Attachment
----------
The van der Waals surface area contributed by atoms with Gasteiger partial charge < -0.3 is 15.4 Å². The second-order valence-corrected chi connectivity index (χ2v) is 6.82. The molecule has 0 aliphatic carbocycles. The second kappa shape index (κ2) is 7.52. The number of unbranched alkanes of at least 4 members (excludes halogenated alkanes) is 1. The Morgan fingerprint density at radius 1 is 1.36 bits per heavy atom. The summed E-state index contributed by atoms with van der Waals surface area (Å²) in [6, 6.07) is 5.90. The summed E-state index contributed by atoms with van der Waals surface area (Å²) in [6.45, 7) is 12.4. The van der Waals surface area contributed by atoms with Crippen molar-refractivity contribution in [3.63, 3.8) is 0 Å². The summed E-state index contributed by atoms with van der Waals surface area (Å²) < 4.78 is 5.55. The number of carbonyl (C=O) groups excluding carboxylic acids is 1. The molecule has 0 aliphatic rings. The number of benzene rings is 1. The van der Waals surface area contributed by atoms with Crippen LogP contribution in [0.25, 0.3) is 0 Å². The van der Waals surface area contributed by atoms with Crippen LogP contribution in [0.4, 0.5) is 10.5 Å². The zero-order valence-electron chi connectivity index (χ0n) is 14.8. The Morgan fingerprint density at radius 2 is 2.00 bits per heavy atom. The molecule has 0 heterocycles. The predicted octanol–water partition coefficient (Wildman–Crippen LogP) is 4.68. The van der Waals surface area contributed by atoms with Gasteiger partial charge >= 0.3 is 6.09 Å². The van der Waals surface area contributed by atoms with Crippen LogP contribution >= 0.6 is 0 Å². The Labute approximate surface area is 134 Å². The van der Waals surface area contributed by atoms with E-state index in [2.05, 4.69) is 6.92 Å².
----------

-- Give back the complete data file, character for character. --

The van der Waals surface area contributed by atoms with Gasteiger partial charge < -0.3 is 15.4 Å². The second-order valence-corrected chi connectivity index (χ2v) is 6.82. The molecule has 0 aliphatic carbocycles. The second kappa shape index (κ2) is 7.52. The number of unbranched alkanes of at least 4 members (excludes halogenated alkanes) is 1. The Morgan fingerprint density at radius 1 is 1.36 bits per heavy atom. The summed E-state index contributed by atoms with van der Waals surface area (Å²) in [6, 6.07) is 5.90. The summed E-state index contributed by atoms with van der Waals surface area (Å²) in [6.45, 7) is 12.4. The van der Waals surface area contributed by atoms with Crippen molar-refractivity contribution in [3.63, 3.8) is 0 Å². The summed E-state index contributed by atoms with van der Waals surface area (Å²) < 4.78 is 5.55. The number of carbonyl (C=O) groups excluding carboxylic acids is 1. The molecule has 0 aliphatic rings. The number of benzene rings is 1. The van der Waals surface area contributed by atoms with Crippen LogP contribution in [0.25, 0.3) is 0 Å². The van der Waals surface area contributed by atoms with Crippen LogP contribution in [0.4, 0.5) is 10.5 Å². The zero-order valence-electron chi connectivity index (χ0n) is 14.8. The Morgan fingerprint density at radius 2 is 2.00 bits per heavy atom. The molecule has 0 heterocycles. The predicted octanol–water partition coefficient (Wildman–Crippen LogP) is 4.68. The van der Waals surface area contributed by atoms with Gasteiger partial charge >= 0.3 is 6.09 Å². The van der Waals surface area contributed by atoms with Crippen LogP contribution >= 0.6 is 0 Å². The Labute approximate surface area is 134 Å². The van der Waals surface area contributed by atoms with E-state index in [2.05, 4.69) is 6.92 Å².